Despite Recanting Witness, Judge Rejects 'Grid Kid Killer' Appeal
The witness that helped convict John Giuca for the murder of Mark Fisher in 2003 had a strong motive to cooperate and has since recanted, but that was not enough to sway a Brooklyn judge to order a new trial. Yesterday Justice Danny Chun rejected arguments that a prosecutor withheld favorable material from the defense and presented false and misleading testimony pertaining to a key witness, and denied Giuca's motion to vacate his 2005 conviction.
After the decision was read aloud in court, Giuca’s mother, Doreen Giuliano, collapsed in sobs. The family of Mark Fisher was escorted from the courtroom in silence.
Giuca, dubbed the “Grid Kid Killer” by the tabloids, has always maintained his innocence in the Ditmas Park murder, and this is not the first time he has lost a bid for a new trial. Prior appeals related to juror misconduct and a petition to the Brooklyn DA's Conviction Review Unit containing witness recantations and claims of prosecutorial misconduct have all failed.
Giuca, 32, has served a little over a decade of a 25-to-life sentence.
But Giuca's lawyer, Mark Bederow, says he is undeterred and plans to seek leave to appeal the judge's decision.
In his motion and in hearings late last year, Bederow presented evidence that a drug addicted jailhouse snitch named John Avitto came forward to the prosecutor, Anna Sigga Nicolazzi, with information on Giuca right after he fled a court mandated drug program.
Bederow argued that Avitto reasonably believed he was in danger of being incarcerated—a judge had told him multiple times the failure to complete the program could result in a jail sentence—and that his cooperation could help him in his own drug case. Bederow also presented mental health records that established that, prior to his cooperation with the Giuca prosecution, Avitto had admitted to a history of lying to help himself.
Bederow also elicited testimony from Nicolazzi that she personally escorted Avitto to court on his own case and warned him that the judge might put him in jail. She also testified that after she approached the bench and notified the judge that Avitto was offering information in the Mark Fisher case, Avitto was released.
This is key, Bederow contends, because regardless of what Nicolazzi told the judge, Avitto could reasonably have construed his release as a benefit resulting from his cooperation. And case law that holds that anytime a witness receives—or perceives he has received—such a benefit, that must be disclosed to the defense, who may in turn use it to impeach a witness’ credibility.
At Giuca’s trial, the jury heard none of the details surrounding Avitto’s cooperation with the prosecution and were told only that he came forward out of a desire "to do the right thing." The failure to disclose these details, Bederow argued, violated the prosecutor’s legal obligation.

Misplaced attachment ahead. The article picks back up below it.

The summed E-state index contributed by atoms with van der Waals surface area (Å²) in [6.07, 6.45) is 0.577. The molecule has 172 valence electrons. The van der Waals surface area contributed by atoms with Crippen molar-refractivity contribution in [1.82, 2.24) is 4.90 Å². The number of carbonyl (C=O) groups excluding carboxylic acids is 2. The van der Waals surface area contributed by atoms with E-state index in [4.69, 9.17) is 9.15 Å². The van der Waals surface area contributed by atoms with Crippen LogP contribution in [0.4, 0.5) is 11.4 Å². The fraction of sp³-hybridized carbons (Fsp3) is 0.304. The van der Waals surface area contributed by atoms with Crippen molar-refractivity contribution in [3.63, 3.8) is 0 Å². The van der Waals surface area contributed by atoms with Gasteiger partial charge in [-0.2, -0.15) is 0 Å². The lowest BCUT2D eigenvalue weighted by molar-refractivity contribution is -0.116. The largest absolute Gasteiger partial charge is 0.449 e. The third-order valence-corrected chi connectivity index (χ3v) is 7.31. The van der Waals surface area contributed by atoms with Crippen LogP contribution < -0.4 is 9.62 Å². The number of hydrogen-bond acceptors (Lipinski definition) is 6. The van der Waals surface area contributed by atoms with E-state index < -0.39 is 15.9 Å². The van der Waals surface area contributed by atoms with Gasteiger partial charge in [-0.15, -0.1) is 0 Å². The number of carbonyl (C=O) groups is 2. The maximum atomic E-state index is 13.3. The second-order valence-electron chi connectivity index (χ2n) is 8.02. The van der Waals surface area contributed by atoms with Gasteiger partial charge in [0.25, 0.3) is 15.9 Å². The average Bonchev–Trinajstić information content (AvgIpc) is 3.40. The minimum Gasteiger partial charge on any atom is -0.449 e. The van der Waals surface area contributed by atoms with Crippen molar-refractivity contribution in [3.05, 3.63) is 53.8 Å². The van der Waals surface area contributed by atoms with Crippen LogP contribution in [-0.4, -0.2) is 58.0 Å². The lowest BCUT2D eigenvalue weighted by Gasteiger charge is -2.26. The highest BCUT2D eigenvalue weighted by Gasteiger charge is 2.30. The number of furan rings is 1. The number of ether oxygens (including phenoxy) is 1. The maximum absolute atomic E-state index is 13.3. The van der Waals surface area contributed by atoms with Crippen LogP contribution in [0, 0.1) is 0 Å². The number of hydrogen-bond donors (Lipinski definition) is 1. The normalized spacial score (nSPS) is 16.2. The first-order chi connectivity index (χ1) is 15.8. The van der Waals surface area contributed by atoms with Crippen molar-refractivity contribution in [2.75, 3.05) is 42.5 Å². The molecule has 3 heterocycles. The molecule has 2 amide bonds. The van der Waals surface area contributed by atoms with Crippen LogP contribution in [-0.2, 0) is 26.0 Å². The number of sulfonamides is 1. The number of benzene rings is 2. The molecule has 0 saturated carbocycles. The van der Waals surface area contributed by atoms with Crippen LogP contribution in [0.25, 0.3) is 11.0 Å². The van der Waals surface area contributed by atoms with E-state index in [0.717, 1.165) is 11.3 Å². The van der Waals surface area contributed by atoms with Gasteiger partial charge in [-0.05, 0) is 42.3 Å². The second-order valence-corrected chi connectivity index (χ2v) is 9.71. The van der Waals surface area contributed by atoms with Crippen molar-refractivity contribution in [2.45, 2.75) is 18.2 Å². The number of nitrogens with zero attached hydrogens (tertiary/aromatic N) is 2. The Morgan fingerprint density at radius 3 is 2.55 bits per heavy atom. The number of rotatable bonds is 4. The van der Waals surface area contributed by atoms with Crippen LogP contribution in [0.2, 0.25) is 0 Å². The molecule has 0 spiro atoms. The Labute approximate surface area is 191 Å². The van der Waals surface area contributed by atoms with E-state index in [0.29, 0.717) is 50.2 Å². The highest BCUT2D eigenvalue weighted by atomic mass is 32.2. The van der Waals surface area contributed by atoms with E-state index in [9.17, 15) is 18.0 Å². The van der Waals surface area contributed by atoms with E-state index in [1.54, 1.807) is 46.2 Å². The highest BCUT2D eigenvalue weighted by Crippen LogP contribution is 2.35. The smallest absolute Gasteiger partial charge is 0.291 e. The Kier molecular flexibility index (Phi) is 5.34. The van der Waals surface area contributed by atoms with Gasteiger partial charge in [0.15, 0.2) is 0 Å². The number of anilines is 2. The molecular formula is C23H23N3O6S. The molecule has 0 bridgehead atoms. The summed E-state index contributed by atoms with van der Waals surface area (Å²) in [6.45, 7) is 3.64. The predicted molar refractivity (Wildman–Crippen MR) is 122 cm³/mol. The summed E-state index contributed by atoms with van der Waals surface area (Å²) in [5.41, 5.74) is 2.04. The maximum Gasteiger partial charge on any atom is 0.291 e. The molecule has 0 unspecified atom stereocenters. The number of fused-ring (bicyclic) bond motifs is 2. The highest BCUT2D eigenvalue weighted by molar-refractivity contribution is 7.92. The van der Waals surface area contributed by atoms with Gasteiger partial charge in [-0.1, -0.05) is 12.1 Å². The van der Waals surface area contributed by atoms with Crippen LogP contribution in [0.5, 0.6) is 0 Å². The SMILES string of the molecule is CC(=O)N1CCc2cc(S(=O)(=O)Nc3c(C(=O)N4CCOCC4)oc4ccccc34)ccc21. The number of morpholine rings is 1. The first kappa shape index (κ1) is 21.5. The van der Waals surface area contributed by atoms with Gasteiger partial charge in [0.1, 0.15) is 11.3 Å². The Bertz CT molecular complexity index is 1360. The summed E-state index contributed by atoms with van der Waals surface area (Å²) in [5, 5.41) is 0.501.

Avitto later testified that he “made up” his account. “I did it because—I'm sorry, again. I did it to help myself. I was scared to go to prison for three-and-a-half to seven, okay,” he told Giuca from the stand.
Judge Chun was not persuaded, finding that “the defendant failed to prove that Avitto was promised or gained any benefit for testifying in the defendant’s trial.”
The judge also failed to credit Avitto’s recantation, which was not in fact central to Bederow’s argument.
“We believe the Court focused on the wrong issues,” Bederow said after the ruling.
“Evidence of a concrete, tangible agreement of a benefit between Avitto and Nicolazzi is not the issue; what matters is that the DA deliberately kept the jury ignorant of evidence that would have demonstrated Avitto's cooperation was principally motivated by his desire to help himself not the altruistic motive put forth by Nicolazzi,” Bederow said.
“The issue is whether [Avitto] testified accurately in 2005. This issue cannot be resolved simply by deciding he is not credible now. All of the [records] and other non-Avitto evidence at the hearing establishes that he would do or say anything to help himself with jail just a few weeks and months before he offered to cooperate. Then he gets in trouble, knows he might get prison and immediately calls the DA. And we are supposed to believe…that his motive was a pure heart to do the right thing?”
After the decision, Brooklyn DA Ken Thompson released a statement: “The judge’s ruling shows, which we've said all along, that John Giuca received a fair trial.” The statement went on to assert that “the bottom line is that Giuca murdered Mark Fisher and is now rightfully in prison for committing that horrendous crime.”
But Giuca’s mother has no plans to give up. "John’s a mess, suffering, got anxiety,” she said as she left the courtroom. “All we want is a fair trial. Give him a fair trial."